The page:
Using the public cloud offers unlimited server and storage resources, and cloud storage is flexible and scalable. However, while the public cloud is a valuable step in securing your data, consider on-premise backup as your first line of defense for greater peace of mind. Using resources local to the systems and data often yields the best performance.

4. View cloud protection as a second line of defense

In the event of a disaster, cloud-based backup protection can literally save your company. So, if local protection is your first line of defense, then cloud protection should be a necessary second. Prioritize the servers and data that need offsite disaster recovery protection by identifying key business processes that are critical to your company’s day-to-day operations, and don’t forget to include the dependencies of those services, such as databases and middleware.

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How to Prepare for a Software License Audit

It’s an interesting time for software audit licensing, and companies are, all too often, finding themselves in the storm of an audit. Perhaps it is due to the fact that licensing use rights are being applied to increasingly complex IT environments that have changed beyond the terms of their former software agreements. Or, maybe it is because revenue for new software licenses is down, forcing vendors to focus more on licensing audits to recover some of the lost income.

Whatever the reason, IT organizations need to be diligent if they are audited. And, taking some simple steps to avoid an audit in the first place wouldn’t hurt, either.

Staying Compliant with Software Licensing

The best way to handle a license audit is to stay out of trouble in the first place. While sometimes easier said than done, you can take a few steps to stay in the clear.

  • Maintain robust software asset management (SAM) processes.
  • Make software licensing a core part of change management.
  • Consider how normal IT actions, like upgrading servers, will affect your software licenses and address any issues at the time actions are taken.
  • Don’t just rely on spreadsheets for compliance management — look into how an automated solution might help you stay on top of things better.
  • If you discover a licensing issue, admit to it. It can be advantageous to pursue proactive remediation to possibly avoid punitive costs and other consequences of an audit.
  • Don’t look the other way if there are unlicensed copies of software being used in your organization. Ensure that your written policies and procedures are consistent with your actual policies and procedures, and make sure your employees, consultants, and vendors understand the rules.

Preparing for the Software License Audit

If, despite your best efforts to remain compliant, you find yourself being audited, take these steps to make the process go as smoothly as possible.

  1. Contact the vendor to find out the scope of the audit because audit procedures vary by provider.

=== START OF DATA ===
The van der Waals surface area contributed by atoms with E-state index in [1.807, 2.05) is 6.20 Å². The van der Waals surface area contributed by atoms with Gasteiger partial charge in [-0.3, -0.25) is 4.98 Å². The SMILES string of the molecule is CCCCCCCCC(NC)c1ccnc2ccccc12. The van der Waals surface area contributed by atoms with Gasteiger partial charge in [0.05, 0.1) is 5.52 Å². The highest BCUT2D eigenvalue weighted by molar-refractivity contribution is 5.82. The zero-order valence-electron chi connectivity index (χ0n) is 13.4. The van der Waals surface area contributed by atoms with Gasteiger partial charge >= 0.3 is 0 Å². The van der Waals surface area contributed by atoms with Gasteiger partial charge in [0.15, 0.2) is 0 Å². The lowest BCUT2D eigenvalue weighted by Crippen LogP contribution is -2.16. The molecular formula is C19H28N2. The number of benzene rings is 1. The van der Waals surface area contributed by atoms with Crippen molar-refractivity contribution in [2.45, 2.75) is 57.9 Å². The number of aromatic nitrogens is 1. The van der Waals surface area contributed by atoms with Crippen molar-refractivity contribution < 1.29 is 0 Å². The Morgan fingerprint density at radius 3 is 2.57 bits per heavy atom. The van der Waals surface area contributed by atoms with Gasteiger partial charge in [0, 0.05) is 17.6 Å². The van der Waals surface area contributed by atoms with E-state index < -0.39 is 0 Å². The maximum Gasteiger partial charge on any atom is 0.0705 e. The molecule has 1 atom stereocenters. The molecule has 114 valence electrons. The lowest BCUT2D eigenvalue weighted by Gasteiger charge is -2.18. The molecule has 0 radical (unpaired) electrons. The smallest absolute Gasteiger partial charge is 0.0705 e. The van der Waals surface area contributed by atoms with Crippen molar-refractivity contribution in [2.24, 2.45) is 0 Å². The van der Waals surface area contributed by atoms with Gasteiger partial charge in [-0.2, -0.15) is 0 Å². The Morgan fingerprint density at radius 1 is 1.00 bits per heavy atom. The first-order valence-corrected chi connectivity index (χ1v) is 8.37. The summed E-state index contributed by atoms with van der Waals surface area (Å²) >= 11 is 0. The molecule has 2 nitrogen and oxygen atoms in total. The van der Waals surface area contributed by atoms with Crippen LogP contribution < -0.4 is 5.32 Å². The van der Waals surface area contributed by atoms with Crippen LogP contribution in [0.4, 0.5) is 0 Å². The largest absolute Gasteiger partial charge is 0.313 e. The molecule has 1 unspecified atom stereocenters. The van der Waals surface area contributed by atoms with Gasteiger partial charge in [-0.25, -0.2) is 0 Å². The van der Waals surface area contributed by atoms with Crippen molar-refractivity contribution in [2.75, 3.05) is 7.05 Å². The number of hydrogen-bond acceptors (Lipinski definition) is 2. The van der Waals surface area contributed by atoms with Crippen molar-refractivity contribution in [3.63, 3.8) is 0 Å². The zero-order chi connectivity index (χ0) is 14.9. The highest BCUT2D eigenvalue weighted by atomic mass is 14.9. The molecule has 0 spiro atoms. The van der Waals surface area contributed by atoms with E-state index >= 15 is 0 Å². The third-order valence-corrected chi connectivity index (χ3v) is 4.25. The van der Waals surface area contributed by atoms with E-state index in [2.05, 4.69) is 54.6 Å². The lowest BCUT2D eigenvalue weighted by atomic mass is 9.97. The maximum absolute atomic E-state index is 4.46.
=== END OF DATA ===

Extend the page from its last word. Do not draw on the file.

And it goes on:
2. Begin an internal audit so you can learn more about the problem and discover any additional shortfalls.
  3. Get all your ducks in a row: Make sure all communications between your team and the vendor are appropriate, and ensure that the process includes an opportunity to review findings prior to settlement. Also, validate that the auditor has included all licenses to which you are entitled.
  4. Along that same vein, make sure your company clearly understands the audit rights by reviewing the provider agreement. Within reason, push back against anything you do not believe is mandated.
  5. If the audit proceeds, manage the process with a proactive mindset. Do not sit back and wait for instructions — find out what you need to do, and just dive in.
  6. Approach settlement talks as a negotiation. Don’t just accept the initial settlement demand as carved in stone. If your company’s non-compliance was inadvertent, or otherwise reasonable, consider a counter-offer based on achieving and maintaining future compliance instead of back-dated compensation, retributory list pricing, and other punitive actions.
  7. If you know you will have to pay punitive costs, have in mind a dollar value settlement before going into talks. The cost will vary based upon the provider and the situation, but a reasonable target settlement amount is the estimated supplementary costs had your company remained in compliance. Expect to pay something, but use any leverage as a customer (current and future) that you might have to come to an agreement.

Whatever you do, don’t be passive and simply accept the audit terms, process, and results. Admit whatever fault may be yours, but stand your ground when it comes time to work with auditors and, especially, when it comes time to work out a settlement agreement.

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PCs vs. DaaS: A Total Cost Analysis

Several years ago, IT managers and companies realized that they could drastically slash their IT budget by virtualizing much of their server architecture and infrastructure. The benefits were clearly and quickly apparent. After all, running servers in-house is expensive: from the physical costs of having a climate-controlled server room to the price of energy consumed to the cost of keeping maintenance staff on hand, the expenses can add up.